In my email a week or so ago, I received this note:
Sorry to bother you. My name is Ray Blakney and I am a RPCV from Mexico. I am working on a 3rd Goal project with the PC regional offices and the main office in DC to try to create a directory to keep the language training material made all over the world from getting lost. I have created a sub-section on my website with all the information I have been able to get to date (from over the web and sent to me directly by Peace Corps staff and PCV’s). I currently have close to 100 languages with ebooks, audios and even some videos.
The next step for this project is that I am trying to get the word out about this resource so that it can not only be used by PCV’s or those accepted into the Peace Corps, but also so that when people run across material that is not on the site they can send it to me and I can get it up for everybody to use. I was hoping that you could help get the word out so that people know it is there. There should be something there for almost anybody, no matter where they are being sent. It is all 100% free to use and share. Here is the page:
Thanks for any help you can provide in making this project a success. If there is anything else you need from my end, please let me know. Thanks and have a great day.
I emailed back and talked to Ray about himself, his Peace Corps years, and what he was doing.]–
Ray, tell us about yourself.
This is always a loaded question.
Here is the long answer.
I was born in Cebu City, Philippines My father was PCV in the Philippines (1977-80) and my mother was a host country national on the Peace Corps staff. My father was in his 3rd year extension when I was born, so technically I was born into the Peace Corps and Mexico was actually my second time as a PCV.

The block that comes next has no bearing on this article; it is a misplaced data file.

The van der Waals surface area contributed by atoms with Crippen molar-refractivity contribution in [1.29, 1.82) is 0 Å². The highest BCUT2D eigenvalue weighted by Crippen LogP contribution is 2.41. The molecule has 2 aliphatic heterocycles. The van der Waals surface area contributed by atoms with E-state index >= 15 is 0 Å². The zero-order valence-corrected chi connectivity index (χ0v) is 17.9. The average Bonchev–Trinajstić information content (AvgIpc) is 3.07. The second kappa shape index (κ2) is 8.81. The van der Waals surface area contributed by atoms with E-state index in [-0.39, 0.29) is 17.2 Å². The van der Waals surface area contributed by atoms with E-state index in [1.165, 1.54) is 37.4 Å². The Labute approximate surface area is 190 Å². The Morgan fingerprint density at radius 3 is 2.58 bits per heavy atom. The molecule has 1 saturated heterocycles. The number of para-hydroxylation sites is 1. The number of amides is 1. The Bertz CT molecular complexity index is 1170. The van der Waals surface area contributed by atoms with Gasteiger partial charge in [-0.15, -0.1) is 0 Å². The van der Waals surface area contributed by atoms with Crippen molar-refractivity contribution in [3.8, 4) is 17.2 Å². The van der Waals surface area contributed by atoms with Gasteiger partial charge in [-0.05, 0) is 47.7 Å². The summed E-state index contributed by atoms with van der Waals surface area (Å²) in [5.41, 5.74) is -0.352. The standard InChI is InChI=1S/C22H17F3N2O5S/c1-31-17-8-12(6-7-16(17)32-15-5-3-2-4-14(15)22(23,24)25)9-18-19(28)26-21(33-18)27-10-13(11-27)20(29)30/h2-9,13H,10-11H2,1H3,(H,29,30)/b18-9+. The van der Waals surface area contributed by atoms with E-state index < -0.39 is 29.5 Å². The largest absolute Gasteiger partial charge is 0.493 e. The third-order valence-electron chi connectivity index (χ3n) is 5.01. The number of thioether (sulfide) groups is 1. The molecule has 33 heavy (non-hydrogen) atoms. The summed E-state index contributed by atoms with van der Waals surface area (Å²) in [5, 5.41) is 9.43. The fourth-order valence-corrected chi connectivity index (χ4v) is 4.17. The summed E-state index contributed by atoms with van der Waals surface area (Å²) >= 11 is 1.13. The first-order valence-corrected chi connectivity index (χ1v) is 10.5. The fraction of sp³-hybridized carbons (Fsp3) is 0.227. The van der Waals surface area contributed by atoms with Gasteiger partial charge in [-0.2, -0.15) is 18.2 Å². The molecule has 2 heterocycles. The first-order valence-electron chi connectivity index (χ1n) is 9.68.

When I was 11 months old we moved to Istanbul, Turkey where I spent the next 14 years. At 15 years of age I started boarding school in Massachusetts (the international school in Istanbul only went to 10th grade). I then spend the next 11 years in the U.S. both for university and work as a software engineer before joining the Peace Corps and coming to Mexico. I have been in Mexico ever since (so about 8 years). So if you do that math, I lived in the U.S. for about 11 years, and have lived in other countries for 23 years.
On an unrelated note, I also married one of the Peace Corps Mexico host country staff (just like my father did). So history repeated itself.
Here is the short answer.
I am American and have been American since I was born, but I can’t be the president.
What college did you attend?
Case Western Reserve University in Cleveland, Ohio. I have a B.S. in Computer Engineering.
What did you do as a PCV in Mexico?
My official title was Technology Transfer Specialists. I worked at a center of CONACYT (the equivalent of the U.S. National Science Foundation) improving their existing IT systems and developing new systems for them from scratch.
Were you with the first group?
No. I was part of Peace Corps Mexico group 3 (but overlapped with group 1). I was however in the first group that got sent to southern Mexico. Until then all other PCVs had been stationed in central Mexico. It was actually a whole political thing, with me and the 3 other Volunteers at my center being accused in a national newspaper of being CIA spy’s. Here is a translated copy of the article:
You will see the high quality of the reporting done by the reporter when he states that the Peace Corp website is www.usfreedomcorps.com (which has nothing to do with us). He even quotes parts from this wrong website to support his argument. But don’t get me wrong, I loved my time there. As a half-Filipino, I looked Latino, so everybody thought I was local.
Where in Mexico were you?
I was station in San Cristobal de las Casas, Chiapas, Mexico. It is a Pueblo Magico, with a very rich indigenous culture. But it is also a very popular tourist destination so it had a lot to offer not only in nature but also in culture and cuisine.
Why this project?